As She Rises is a new podcast from Wonder Media Network. It brings together poems from artists throughout the US and territories that depict the effects of climate change on their home and their people. Each episode carries the listener to a new place through a collection of voices, local recordings and soundscapes. Stories span from the Louisiana Bayou, to the silent tundras of Alaska to the receding coastlines of Puerto Rico. Centering native voices and women of color, As She Rises persona ...
Manage episode 240253489 series 1175366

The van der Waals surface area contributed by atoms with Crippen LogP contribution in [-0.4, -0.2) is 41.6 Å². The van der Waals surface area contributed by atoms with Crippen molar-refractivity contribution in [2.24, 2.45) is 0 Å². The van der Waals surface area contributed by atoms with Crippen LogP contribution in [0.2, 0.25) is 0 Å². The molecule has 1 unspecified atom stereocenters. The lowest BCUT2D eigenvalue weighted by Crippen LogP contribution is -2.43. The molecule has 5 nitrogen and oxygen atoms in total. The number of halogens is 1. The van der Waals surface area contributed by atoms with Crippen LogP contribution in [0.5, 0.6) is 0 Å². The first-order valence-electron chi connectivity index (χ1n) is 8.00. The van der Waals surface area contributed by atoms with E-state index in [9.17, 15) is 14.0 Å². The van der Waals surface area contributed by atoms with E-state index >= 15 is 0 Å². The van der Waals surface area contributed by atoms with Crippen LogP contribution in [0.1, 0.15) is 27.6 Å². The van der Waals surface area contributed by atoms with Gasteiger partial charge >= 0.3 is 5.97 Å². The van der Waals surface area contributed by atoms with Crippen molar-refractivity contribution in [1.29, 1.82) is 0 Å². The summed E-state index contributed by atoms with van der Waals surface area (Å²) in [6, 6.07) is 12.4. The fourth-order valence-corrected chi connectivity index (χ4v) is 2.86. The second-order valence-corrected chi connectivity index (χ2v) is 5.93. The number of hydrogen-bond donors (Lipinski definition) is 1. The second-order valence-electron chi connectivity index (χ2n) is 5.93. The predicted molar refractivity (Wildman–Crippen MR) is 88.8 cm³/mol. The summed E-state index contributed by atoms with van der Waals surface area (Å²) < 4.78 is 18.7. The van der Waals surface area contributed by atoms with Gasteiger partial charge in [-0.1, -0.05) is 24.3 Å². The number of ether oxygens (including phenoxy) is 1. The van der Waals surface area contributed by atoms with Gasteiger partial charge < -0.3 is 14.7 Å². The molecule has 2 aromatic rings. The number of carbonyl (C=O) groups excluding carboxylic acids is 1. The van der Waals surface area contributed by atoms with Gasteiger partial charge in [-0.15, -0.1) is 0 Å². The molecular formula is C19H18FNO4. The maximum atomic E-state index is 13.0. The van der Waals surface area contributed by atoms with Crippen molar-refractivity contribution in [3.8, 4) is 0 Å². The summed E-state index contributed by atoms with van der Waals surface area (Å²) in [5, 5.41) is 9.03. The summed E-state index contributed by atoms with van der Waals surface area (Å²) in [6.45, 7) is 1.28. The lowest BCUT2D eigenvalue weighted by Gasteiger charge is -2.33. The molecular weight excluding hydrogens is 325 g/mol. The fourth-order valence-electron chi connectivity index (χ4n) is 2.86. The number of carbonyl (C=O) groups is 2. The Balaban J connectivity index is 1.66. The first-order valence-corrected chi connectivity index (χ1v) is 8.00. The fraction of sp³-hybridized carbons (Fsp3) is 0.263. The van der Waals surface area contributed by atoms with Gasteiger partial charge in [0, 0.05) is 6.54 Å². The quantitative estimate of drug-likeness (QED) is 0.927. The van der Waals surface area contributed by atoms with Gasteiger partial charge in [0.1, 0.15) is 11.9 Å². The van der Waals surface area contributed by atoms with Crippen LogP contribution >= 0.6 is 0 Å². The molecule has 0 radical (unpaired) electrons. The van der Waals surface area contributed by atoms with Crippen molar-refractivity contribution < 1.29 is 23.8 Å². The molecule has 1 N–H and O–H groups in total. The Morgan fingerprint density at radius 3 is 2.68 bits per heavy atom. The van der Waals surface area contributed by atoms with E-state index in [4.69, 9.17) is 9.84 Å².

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In this episode, we discuss the recent protests that broke out in Manokwari and Jayapura over the recent arrest and detention of 43 West Papuan students in Surabaya over allegations of destroying and damaging the Indonesian flag. We want to unpack the historic tensions and conflicts that has led to this point. We begin with the historic tussle in the 1950’s and 60’s over West Papua between the Dutch and the new Republic of Indonesia that eventually led to a peace agreement called the New York Agreement in 1962. This agreement gave Indonesia West Papua, but also demanded a vote to be held that will ask the West Papuans to decide if they wanted to be a part of the new Republic. This referendum, known as the infamous “Act of Free Choice,” was held on August 2, 1969, and over 1,000 men and women selected by the Indonesian military unanimously voted to join Indonesia. Many politicians, journalists, and historians acknowledged that the referendum was unfairly executed and held under immense pressure from the Indonesian military, with threats of violence and repercussion forcing those chosen to vote in favor of Indonesia. To this day, various independence movements and NGOs have advocated for a new referendum that will allow West Papuans a truly fair and just vote, much to the displeasure of the Indonesian government. All of this contributes to the tension that underpin West Papua’s complicated relationship with Indonesia. While this story continues to break and develop, we want to urge our listeners and fellow Indonesians to address our own prejudices against West Papuans, especially since the initial incident was sparked by a hoax story circulated in social media. We have a lot of work to do to reconcile the historically unjust and unfair treatment of West Papuans in order to even begin considering a future solution, and it is our responsibility as Indonesians to ensure that the promises of our nation truly includes everyone from Sabang to Merauke.